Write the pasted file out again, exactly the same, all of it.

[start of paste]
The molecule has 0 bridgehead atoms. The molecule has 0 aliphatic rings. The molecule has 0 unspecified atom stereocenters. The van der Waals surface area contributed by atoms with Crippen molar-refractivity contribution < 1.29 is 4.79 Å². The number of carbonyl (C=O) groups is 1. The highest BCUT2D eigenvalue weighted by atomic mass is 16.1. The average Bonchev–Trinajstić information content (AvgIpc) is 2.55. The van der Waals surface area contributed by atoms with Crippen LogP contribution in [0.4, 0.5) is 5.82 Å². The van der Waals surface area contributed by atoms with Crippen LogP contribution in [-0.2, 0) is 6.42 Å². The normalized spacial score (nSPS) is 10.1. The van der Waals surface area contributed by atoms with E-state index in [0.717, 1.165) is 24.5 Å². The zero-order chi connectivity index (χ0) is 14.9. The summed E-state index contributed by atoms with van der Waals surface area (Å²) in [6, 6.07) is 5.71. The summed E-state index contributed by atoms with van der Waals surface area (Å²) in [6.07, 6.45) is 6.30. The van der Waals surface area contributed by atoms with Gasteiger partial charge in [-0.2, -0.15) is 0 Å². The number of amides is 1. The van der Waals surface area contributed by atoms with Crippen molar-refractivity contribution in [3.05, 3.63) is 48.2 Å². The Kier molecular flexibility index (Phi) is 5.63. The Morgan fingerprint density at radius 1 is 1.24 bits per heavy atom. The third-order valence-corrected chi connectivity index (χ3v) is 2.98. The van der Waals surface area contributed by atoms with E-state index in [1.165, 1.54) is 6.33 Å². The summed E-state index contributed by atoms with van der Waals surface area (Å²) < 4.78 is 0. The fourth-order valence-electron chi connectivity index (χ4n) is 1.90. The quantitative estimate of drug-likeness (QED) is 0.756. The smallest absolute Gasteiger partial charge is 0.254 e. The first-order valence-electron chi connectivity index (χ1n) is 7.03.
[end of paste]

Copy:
The molecule has 0 bridgehead atoms. The molecule has 0 aliphatic rings. The molecule has 0 unspecified atom stereocenters. The van der Waals surface area contributed by atoms with Crippen molar-refractivity contribution < 1.29 is 4.79 Å². The number of carbonyl (C=O) groups is 1. The highest BCUT2D eigenvalue weighted by atomic mass is 16.1. The average Bonchev–Trinajstić information content (AvgIpc) is 2.55. The van der Waals surface area contributed by atoms with Crippen LogP contribution in [0.4, 0.5) is 5.82 Å². The van der Waals surface area contributed by atoms with Crippen LogP contribution in [-0.2, 0) is 6.42 Å². The normalized spacial score (nSPS) is 10.1. The van der Waals surface area contributed by atoms with E-state index in [0.717, 1.165) is 24.5 Å². The zero-order chi connectivity index (χ0) is 14.9. The summed E-state index contributed by atoms with van der Waals surface area (Å²) in [6, 6.07) is 5.71. The summed E-state index contributed by atoms with van der Waals surface area (Å²) in [6.07, 6.45) is 6.30. The van der Waals surface area contributed by atoms with Gasteiger partial charge in [-0.2, -0.15) is 0 Å². The number of amides is 1. The van der Waals surface area contributed by atoms with Crippen molar-refractivity contribution in [3.05, 3.63) is 48.2 Å². The Kier molecular flexibility index (Phi) is 5.63. The Morgan fingerprint density at radius 1 is 1.24 bits per heavy atom. The third-order valence-corrected chi connectivity index (χ3v) is 2.98. The van der Waals surface area contributed by atoms with E-state index in [1.165, 1.54) is 6.33 Å². The summed E-state index contributed by atoms with van der Waals surface area (Å²) < 4.78 is 0. The fourth-order valence-electron chi connectivity index (χ4n) is 1.90. The quantitative estimate of drug-likeness (QED) is 0.756. The smallest absolute Gasteiger partial charge is 0.254 e. The first-order valence-electron chi connectivity index (χ1n) is 7.03.